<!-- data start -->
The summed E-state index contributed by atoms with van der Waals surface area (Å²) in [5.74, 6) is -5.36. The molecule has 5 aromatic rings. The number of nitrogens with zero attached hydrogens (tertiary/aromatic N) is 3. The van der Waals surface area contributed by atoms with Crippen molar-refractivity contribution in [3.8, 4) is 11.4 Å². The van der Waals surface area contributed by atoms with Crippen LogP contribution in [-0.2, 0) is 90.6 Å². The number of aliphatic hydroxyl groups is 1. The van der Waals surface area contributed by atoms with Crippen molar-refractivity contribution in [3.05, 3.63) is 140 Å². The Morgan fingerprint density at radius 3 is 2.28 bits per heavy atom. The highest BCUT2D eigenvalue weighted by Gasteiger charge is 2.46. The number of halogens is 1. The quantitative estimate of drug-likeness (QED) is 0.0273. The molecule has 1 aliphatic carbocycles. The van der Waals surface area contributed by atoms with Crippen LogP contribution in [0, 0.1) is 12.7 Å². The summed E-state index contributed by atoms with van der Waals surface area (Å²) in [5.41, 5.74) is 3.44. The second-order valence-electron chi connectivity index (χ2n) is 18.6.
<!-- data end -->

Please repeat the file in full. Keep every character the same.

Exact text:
The summed E-state index contributed by atoms with van der Waals surface area (Å²) in [5.74, 6) is -5.36. The molecule has 5 aromatic rings. The number of nitrogens with zero attached hydrogens (tertiary/aromatic N) is 3. The van der Waals surface area contributed by atoms with Crippen molar-refractivity contribution in [3.8, 4) is 11.4 Å². The van der Waals surface area contributed by atoms with Crippen LogP contribution in [-0.2, 0) is 90.6 Å². The number of aliphatic hydroxyl groups is 1. The van der Waals surface area contributed by atoms with Crippen molar-refractivity contribution in [3.05, 3.63) is 140 Å². The Morgan fingerprint density at radius 3 is 2.28 bits per heavy atom. The highest BCUT2D eigenvalue weighted by Gasteiger charge is 2.46. The number of halogens is 1. The quantitative estimate of drug-likeness (QED) is 0.0273. The molecule has 1 aliphatic carbocycles. The van der Waals surface area contributed by atoms with Crippen LogP contribution in [0, 0.1) is 12.7 Å². The summed E-state index contributed by atoms with van der Waals surface area (Å²) in [5.41, 5.74) is 3.44. The second-order valence-electron chi connectivity index (χ2n) is 18.6.